You may eat your baked halibut at a table with silverware while discussing important worldly matters, but you’re no less of a predatory animal than an orca or a cougar.
The way you hunt down your meaty fare, however, is much different than other carnivores. In a study published in Science today, scientists compared human hunters to 2,125 other predators across the planet and found that people are quite the outliers in how we catch our dinner. Most animals, be they otters catching crabs or sharks hunting seals, go after juveniles—the young, the slow, the weak. But we humans target adults—the big, the strong, the fertile—and in the ocean, we do it at rates 14 times higher than other marine predators.
In extreme cases, for a given prey species, we harvest 80 percent of the annual adult biomass out of the ocean. That doesn’t bode well for reproduction rates that might otherwise help replace what we’ve taken.
We’re weird on land, too. The only predators that make “trophies” of other top meat-eaters, humans hunt mature carnivores nine times more than other adult carnivores kill each other.
Then there’s the matter of how we do it. We’re the only hunters who have developed what lead author Chris Darimont dubs “wickedly efficient killing technology” like guns, hooks, and nets. We’re also the only predator to burn fossil fuels to power our hunting machines. For example, we find schools of fish by airplane and radio in their whereabouts to industrial fishing fleets waiting on the surface below. Vast transport systems then distribute the catch across the world. North Americans, for instance, eat shrimp from Asia and “sea bass” from Patagonia.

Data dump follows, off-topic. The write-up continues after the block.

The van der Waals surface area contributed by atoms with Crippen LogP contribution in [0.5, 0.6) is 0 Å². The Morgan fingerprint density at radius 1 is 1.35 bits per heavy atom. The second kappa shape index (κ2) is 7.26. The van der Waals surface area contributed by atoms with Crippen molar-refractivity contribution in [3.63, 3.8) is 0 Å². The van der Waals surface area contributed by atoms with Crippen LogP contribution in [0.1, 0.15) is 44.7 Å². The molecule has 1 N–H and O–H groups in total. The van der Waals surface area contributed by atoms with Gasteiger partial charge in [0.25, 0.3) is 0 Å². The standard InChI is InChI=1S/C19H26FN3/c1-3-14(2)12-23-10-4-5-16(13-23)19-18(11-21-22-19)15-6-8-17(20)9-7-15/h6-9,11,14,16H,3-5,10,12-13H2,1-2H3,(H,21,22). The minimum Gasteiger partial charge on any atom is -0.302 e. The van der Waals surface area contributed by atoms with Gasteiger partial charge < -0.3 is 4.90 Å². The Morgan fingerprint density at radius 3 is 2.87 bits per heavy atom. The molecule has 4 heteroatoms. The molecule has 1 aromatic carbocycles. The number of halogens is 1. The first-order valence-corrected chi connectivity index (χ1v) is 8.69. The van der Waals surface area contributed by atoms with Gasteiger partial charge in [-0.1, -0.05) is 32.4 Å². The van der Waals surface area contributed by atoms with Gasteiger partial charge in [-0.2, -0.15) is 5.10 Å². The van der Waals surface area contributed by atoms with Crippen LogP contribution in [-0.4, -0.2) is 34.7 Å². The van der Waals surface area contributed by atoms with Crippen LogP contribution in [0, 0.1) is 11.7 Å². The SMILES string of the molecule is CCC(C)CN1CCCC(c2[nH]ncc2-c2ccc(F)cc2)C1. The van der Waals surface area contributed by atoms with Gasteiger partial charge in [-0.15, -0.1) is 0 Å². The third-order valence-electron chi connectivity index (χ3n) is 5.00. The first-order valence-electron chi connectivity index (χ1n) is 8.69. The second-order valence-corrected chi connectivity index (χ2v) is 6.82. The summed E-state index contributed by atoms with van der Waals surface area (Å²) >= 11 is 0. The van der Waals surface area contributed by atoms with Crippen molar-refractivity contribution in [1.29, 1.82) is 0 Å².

The authors argue that our hunting habits don’t only lead to extinctions—remember the passenger pigeon? Yeah, me neither—but they also could influence the evolution of prey species, as we select against the big, healthy individuals within a population.
The researchers suggest that to set things right, we should take a cue from other predators and tone it down. That’d be super.
onEarth provides reporting and analysis about environmental science, policy, and culture. All opinions expressed are those of the authors and do not necessarily reflect the policies or positions of NRDC. Learn more or follow us on Facebook and Twitter.